(1891 - 1938)
Alberts Filka mostly has painted landscapes, everyday lives of fishermen and farmers, cityscapes, markets, ports, fisherman’s’ villages and horses in traditional realism manner. Alongside independent observations of everyday life, he has depicted classic romanticist landscapes. From 1917 until 1921 under influence of his teacher Nikolay Roerich, he also turned to fantastic landscapes. However, later he continued to work in realistic impressionism manner. Around 1930 he painted monumental landscapes with large groups of trees, arranged in coulisse-like compositions. Seaside theme also was important in his creative work – Filka was born and spent his childhood in seaside town Jurmala. During the last years of his life, Filka turned to cityscape, mostly depicting Riga and Majori.
First painting skills Alberts Filka acquired in the studio of Julijs Madernieks (1909-1911), later Kazan art school (1911-1912) and Petrograd School of the Artist Promotion (1913-1915), where he was taught by Arkady Rylov and Nikolay Roerich. After army service, he tried to continue studying art in Petersburg, but due to financial struggles moved to North Caucasus, where he continued to paint. Filka returned to Latvia in 1920. He worked as decorator (in National Opera house in 1921 and Latgale Theatre from 1926 until 1927) and as a teacher (in Rezekne, Daugavpils, Riga). Alberts Filka participated in exhibitions since 1913, was a member of Independent artists’ union (1920-1931) and since 1924 participated in exhibitions, organised by the union.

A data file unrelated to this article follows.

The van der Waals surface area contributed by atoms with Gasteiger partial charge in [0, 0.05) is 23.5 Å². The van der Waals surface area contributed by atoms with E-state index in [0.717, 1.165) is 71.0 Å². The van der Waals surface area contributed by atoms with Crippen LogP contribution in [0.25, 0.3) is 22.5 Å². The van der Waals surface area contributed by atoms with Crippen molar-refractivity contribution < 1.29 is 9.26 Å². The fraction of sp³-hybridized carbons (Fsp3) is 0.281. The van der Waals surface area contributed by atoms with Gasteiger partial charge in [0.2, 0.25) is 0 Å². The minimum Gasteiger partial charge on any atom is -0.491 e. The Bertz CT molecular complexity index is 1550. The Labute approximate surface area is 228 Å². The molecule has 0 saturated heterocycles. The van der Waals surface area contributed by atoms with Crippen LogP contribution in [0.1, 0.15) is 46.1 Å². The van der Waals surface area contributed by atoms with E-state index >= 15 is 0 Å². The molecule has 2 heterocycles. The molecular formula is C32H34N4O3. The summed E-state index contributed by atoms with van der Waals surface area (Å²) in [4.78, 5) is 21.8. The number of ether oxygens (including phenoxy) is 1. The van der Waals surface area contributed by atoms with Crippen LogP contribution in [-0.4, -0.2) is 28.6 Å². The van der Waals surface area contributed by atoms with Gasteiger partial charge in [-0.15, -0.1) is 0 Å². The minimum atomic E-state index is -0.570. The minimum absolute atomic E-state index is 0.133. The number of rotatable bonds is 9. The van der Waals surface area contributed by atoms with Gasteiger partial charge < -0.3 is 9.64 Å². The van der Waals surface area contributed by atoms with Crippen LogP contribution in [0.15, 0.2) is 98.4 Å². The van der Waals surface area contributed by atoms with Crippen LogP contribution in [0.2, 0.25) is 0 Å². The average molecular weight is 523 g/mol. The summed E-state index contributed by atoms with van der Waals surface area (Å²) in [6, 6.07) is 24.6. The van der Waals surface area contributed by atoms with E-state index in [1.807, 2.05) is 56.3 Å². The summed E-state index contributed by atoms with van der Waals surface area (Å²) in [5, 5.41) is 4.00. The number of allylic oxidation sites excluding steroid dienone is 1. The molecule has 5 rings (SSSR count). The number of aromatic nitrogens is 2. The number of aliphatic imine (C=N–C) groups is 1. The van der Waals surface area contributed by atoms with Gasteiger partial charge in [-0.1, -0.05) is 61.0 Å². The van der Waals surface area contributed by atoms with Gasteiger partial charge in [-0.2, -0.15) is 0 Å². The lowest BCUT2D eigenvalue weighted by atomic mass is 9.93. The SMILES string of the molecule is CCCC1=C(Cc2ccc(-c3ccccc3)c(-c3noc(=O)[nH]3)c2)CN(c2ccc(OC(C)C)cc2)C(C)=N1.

1. Tidomane G. Filka, Alberts // Māksla un arhitektūra biogrāfijās, I [Art and anrchitecture biographies, volume 1] / Atb. red. A. Vilsons. R.: Latvijas enciklopēdija, 1995, 154. lpp.
2. Siliņš J. Latvijas māksla 1915 – 1940. [Latvian art 1915 – 1940.] Stokholma: 1988 – 1. sēj., 417.–421.lpp